Two of my clients recently had nutrition problems during long rides. Although most roadies won’t necessarily ride this far, the lessons apply to any endurance rider.
After DNF’ing he wrote, “I rode well at first, but around 50 miles my gut stopped working and it felt like I was bonking despite eating regularly during the ride to that point. I crawled from there to the 75-mile mark. I don’t have an accurate count, but I know I ate 100-calorie energy gels 3 or 4 times per hour at a minimum, so at least 300-400 calories for each hour. I’m curious, am I eating more than my gut can process and making myself sick? I know I tend to bonk if I don’t get in ~250-300 calories per hour, but could it be I’m overdoing it at 300+?” Brian bailed at the 75-mile mark.
Coach Hughes explained that a rider can digest 60 gm (240 calories) per hour of one kind of carb (glucose or sucrose or maltodextrin, etc.) Brian could digest 90 gm (360 calories) per hour of two different types of carbs, for example a gel made of maltodextrin and a sports drink with glucose. During an endurance ride he is burning a mix of triglycerides (from fat) and glucose (from carbs). Every rider – even the pros – has enough fat to fuel a ride. Glucose is stored in the body as glycogen and glycogen stores are limited to several hours of hard riding. Protein contributes only about 5% of your energy while riding. Brian should eat carbs. Fat and protein both are harder to digest.
Brian reported that on his next ride he used a new feeding strategy, “A Luna bar (~200 cals) at the top of the hour, then a GU (~100 cals) at the bottom of the hour for 300 calories per hour. My gut was happy and I seemed to have enough energy.”
Coach Hughes explained that the carbs in Luna bars are from rolled oats, rice flour, brown rice sugar and organic cane sugar. The carbs in GU come from maltodextrin and fructose. Brian is eating a variety of types of carbs, which is good. However, one Luna Bar has 190 calories but only 104 calories from carbs. GU has 100 calories all from carbs. So Brian is actually eating just 204 calories / hour of carbs, not enough to sustain an endurance ride. I suggested he try adding a sports drink to his on-the-bike nutrition.
Although they are heavily promoted none of the sports nutrition products are superior in terms of performance. I eat assorted cookies and breakfast bars and drink green tea sweetened with sugar. My nutrition is just as good as the sports stuff, tastier and cheaper. My eArticle Eating and Drinking Like the Pros: How to Make Your Own Sports Nutrition includes recipes for home-made solid food, bars, drinks and gels.
Will’s 24-Hour Race
Will covered 307 miles in 16:37 (18.5 mph) before the race was stopped because of lightning.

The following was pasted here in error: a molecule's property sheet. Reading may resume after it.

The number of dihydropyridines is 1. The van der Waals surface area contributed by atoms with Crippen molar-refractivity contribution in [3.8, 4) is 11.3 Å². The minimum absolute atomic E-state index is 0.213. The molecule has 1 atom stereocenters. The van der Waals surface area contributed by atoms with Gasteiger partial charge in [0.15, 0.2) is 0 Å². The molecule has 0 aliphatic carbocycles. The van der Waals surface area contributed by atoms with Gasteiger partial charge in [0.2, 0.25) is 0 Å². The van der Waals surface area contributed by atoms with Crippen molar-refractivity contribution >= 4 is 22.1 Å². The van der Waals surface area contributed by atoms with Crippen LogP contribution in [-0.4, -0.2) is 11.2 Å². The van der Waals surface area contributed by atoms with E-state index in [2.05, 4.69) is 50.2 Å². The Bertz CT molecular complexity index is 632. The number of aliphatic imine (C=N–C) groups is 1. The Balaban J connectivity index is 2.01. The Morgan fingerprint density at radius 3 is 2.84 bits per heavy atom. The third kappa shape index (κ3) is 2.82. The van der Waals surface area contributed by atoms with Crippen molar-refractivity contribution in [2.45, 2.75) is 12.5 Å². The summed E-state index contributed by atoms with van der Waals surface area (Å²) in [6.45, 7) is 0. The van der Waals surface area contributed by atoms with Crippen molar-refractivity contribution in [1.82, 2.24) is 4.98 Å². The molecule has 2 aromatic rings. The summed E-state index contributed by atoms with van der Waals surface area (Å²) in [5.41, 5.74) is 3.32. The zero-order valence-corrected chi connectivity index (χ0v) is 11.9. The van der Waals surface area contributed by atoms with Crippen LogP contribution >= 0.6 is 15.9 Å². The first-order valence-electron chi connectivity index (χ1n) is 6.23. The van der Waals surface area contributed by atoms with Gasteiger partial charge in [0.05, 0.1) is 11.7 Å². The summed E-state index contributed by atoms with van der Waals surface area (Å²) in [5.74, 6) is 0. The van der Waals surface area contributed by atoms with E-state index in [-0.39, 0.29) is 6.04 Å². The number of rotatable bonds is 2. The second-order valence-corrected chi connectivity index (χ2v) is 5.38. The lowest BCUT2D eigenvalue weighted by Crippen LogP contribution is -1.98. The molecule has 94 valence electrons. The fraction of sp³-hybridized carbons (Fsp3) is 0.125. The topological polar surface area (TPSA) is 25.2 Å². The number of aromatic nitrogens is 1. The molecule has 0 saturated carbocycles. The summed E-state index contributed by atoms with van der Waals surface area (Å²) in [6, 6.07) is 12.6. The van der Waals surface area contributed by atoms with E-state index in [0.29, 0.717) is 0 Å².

Will wrote, “My crew and I had several times where we weren’t tracking carbs, but just total calories and I got in to trouble twice. Once for not taking in enough carbs (total calories were fine but the carbs were low!) and the second time for taking in too many calories at once. My gut shut down and it took a solid 50 miles for everything to wake back up. Put me in a world of hurt for a few hours, but I recovered again.”
Coach Hughes told him the same thing that he told Brian. He needs to eat carbs and can only digest digest 90 gm (360 calories) per hour of several different types of carbs.
Will also tried caffeine, which is a known ergogenic aid. He wrote, “Unfortunately we only had Coke and Starbucks espresso drinks that had dairy in them (I don’t do to well with dairy!). Any suggestions because I really need to get this dialed in?”
Coach Hughes said that the pros often drink de-fizzed Coke. Some gels contain caffeine. Will could make coffee before the event and drink iced coffee. During the Race Across AMerica I used caffeine pills. Now I drink cold green tea with sugar in it. The key is to experiment on his next long rides to find out what improves his performance without screwing up his stomach.
Every endurance rider can learn from Bryan and Will’s experiences!
My eArticle Nutrition for 100K and Beyond combines the best of current research and 40 years of riding and coaching experience to teach you what to eat before, during and after endurance rides. The 17-page Nutrition for 100K and Beyond is only $4.99.
Nutrition for 100K and Beyond is included in two bundles:
Endurance Training and Riding includes 1) The Century and Beyond; 2) Nutrition for 100K and Beyond; and 3) Mastering the Long Ride. The 48 pages Endurance Training and Riding cost-saving bundle is $13.50 (10% savings) and, as always, just $11.48 for our Premium Members (includes their everyday 15% discount!).
Preventing Cycling’s Ailments includes 1) Nutrition for 100K and Beyond; 2) Butt, Hands, Feet – preventing pain in cycling’s pressure points; 3) Preventing and Treating Cramps; and 4) Gaining a Mental Edge – using sports psychology to deal with discomfort. The 56 pages Preventing Cycling’s Ailments cost-saving bundle is $15.96 (20% savings) and, as always, just $13.57 for our Premium Members (includes their everyday 15% discount!).